Australia faces asylum court challenges

Sri Lankan naval vessel the Samudra (L) is anchored after transferring 41 would-be asylum seekers whose boat was turned away by Australia at the southern port of Galle on 7 July 2014 Image copyright AFP
Image caption Earlier this year, Australia returned a boat of asylum seekers to Sri Lanka and detained another vessel

The Australian government is facing two challenges in court on Tuesday over its policies towards asylum seekers.

The High Court is hearing the case of 157 asylum seekers who set off from India by boat. Their lawyers will argue they were illegally detained aboard an Australian customs ship for a month.

A federal court will hear the case of a boy born in Brisbane to asylum seekers.

His lawyers argue that the boy should be given permanent protection - something the government has ruled out.

Australia takes a tough line on asylum seekers who arrive by boat. They are held in offshore processing camps and, if found to be refugees, will be resettled in Papua New Guinea or Cambodia.

In recent months Australian ships have also intercepted boats at sea.

Image copyright AFP
Image caption The policies of Immigration Minister Scott Morrison are facing two court challenges

Some have been towed back to Indonesia - the closest jumping-off point for reaching Australia - while people on board others have been transferred into lifeboats and instructed to sail themselves back to where they started.

These policies have been criticised by rights groups and the UN, who say Australia may be failing to meet its obligations towards asylum seekers.


The first court case relates to a group of Sri Lankans, including Tamils, who set out from southern India. They were intercepted by Australian security personnel in July and held on a customs ship at sea for a month, initially in secret.

The case came to light after Australia detained a separate boat of Sri Lankan asylum seekers, screened their asylum claims at sea and returned them to Sri Lanka.

Australia and asylum

  • Asylum seekers - mainly from Afghanistan, Sri Lanka, Iraq and Iran - travel to Australia's Christmas Island by boat from Indonesia
  • The number of boats rose sharply in 2012 and early 2013. Scores of people have died making the journey
  • To stop the influx, the government has adopted hard-line measures intended as a deterrent
  • Everyone who arrives is detained. Under a new policy, they are processed in Nauru and Papua New Guinea. Those found to be refugees will be resettled in PNG, Nauru or Cambodia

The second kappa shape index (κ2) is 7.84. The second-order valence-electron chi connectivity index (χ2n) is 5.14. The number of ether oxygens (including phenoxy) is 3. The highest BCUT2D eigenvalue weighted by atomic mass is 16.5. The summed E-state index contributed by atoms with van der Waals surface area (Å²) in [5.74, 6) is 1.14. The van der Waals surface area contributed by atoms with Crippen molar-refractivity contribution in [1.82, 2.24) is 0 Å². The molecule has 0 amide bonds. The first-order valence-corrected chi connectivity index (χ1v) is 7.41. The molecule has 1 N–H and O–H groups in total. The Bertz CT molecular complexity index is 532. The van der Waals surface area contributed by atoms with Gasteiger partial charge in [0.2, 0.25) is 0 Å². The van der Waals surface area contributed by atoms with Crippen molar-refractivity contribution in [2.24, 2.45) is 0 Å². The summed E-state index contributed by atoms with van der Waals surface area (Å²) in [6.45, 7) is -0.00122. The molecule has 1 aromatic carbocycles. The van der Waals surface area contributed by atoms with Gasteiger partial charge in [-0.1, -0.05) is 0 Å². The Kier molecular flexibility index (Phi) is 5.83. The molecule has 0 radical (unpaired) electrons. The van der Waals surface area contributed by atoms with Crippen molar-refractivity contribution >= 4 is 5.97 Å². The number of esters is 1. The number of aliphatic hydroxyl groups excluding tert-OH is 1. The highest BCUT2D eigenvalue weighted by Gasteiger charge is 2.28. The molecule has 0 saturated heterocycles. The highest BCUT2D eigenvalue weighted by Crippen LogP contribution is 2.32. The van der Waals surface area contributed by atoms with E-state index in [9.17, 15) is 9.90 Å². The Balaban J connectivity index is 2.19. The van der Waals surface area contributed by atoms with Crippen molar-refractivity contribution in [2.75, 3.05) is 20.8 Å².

• Tony Abbot's government has also adopted a policy of tow-backs, or turning boats around
  • Rights groups and the UN have voiced serious concerns about the policies and conditions in the offshore camps, and accuse Australia of shirking international obligations

Australia asylum: Why is it controversial?

Human rights activists filed a legal challenge aimed at preventing similar handling of the second group.

After a failed attempt by Australia to return them to India, they were briefly taken to the Australian mainland and then transferred to the offshore processing centre in Nauru.

Lawyers for the group will question whether the group, intercepted 16 miles from Christmas Island in Australia's contiguous zone - therefore outside its territorial waters - were falsely imprisoned.

The Human Rights Law Centre, which is assisting, said the case would examine:

  • whether the asylum seekers' personal circumstances were properly evaluated in any decision to detain and/or try to return them to India
  • the legality of their detention given the absence of any agreement with India to accept them back
  • whether Australia's power to detain and return them was limited given its obligations under international law to not return people to places where they might be harmed.

Rights groups say Tamils can still face intimidation and violence in Sri Lanka, five years after the end of the civil war which pitted the majority Sinhalese Sri Lankan military against Tamil separatists.

The second case is being fought on behalf of an 11-month-old Rohingya boy who was born in a Brisbane hospital, after his mother was brought from detention in Nauru to give birth.

Under current law, those who arrived by boat after 19 July 2013 are denied protection in Australia, even if found to be genuine refugees. This includes any children they have.

The Rohingya are a stateless Muslim minority who live in western Burma. Many have fled bloody anti-Muslim violence there in recent months.

Lawyers for the baby say the case has implications for about 100 other babies born to asylum seekers on Australian soil.

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